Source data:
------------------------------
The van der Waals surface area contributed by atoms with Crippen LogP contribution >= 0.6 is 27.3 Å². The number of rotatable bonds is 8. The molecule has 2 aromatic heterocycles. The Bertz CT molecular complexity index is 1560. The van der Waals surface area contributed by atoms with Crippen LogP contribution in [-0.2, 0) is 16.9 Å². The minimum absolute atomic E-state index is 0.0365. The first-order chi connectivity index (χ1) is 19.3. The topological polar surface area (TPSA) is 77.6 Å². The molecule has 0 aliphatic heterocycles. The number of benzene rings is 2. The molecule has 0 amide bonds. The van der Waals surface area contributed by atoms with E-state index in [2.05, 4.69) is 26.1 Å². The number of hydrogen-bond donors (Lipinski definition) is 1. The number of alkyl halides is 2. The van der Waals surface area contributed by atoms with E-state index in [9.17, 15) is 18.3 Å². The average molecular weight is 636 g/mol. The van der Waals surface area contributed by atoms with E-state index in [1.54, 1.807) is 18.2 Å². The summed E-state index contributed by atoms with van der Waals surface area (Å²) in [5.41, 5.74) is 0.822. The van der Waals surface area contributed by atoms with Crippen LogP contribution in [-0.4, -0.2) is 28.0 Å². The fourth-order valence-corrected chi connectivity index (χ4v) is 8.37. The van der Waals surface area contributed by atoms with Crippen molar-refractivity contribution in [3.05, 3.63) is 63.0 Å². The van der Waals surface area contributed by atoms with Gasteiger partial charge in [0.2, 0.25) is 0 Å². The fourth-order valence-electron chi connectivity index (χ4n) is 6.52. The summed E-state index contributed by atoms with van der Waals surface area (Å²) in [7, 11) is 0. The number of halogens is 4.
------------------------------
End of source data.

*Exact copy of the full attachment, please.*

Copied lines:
The van der Waals surface area contributed by atoms with Crippen LogP contribution >= 0.6 is 27.3 Å². The number of rotatable bonds is 8. The molecule has 2 aromatic heterocycles. The Bertz CT molecular complexity index is 1560. The van der Waals surface area contributed by atoms with Crippen LogP contribution in [-0.2, 0) is 16.9 Å². The minimum absolute atomic E-state index is 0.0365. The first-order chi connectivity index (χ1) is 19.3. The topological polar surface area (TPSA) is 77.6 Å². The molecule has 0 aliphatic heterocycles. The number of benzene rings is 2. The molecule has 0 amide bonds. The van der Waals surface area contributed by atoms with E-state index in [2.05, 4.69) is 26.1 Å². The number of hydrogen-bond donors (Lipinski definition) is 1. The number of alkyl halides is 2. The van der Waals surface area contributed by atoms with E-state index in [9.17, 15) is 18.3 Å². The average molecular weight is 636 g/mol. The van der Waals surface area contributed by atoms with E-state index in [1.54, 1.807) is 18.2 Å². The summed E-state index contributed by atoms with van der Waals surface area (Å²) in [5.41, 5.74) is 0.822. The van der Waals surface area contributed by atoms with Crippen LogP contribution in [-0.4, -0.2) is 28.0 Å². The fourth-order valence-corrected chi connectivity index (χ4v) is 8.37. The van der Waals surface area contributed by atoms with Crippen molar-refractivity contribution in [3.05, 3.63) is 63.0 Å². The van der Waals surface area contributed by atoms with Gasteiger partial charge in [0.2, 0.25) is 0 Å². The fourth-order valence-electron chi connectivity index (χ4n) is 6.52. The summed E-state index contributed by atoms with van der Waals surface area (Å²) in [7, 11) is 0. The number of halogens is 4.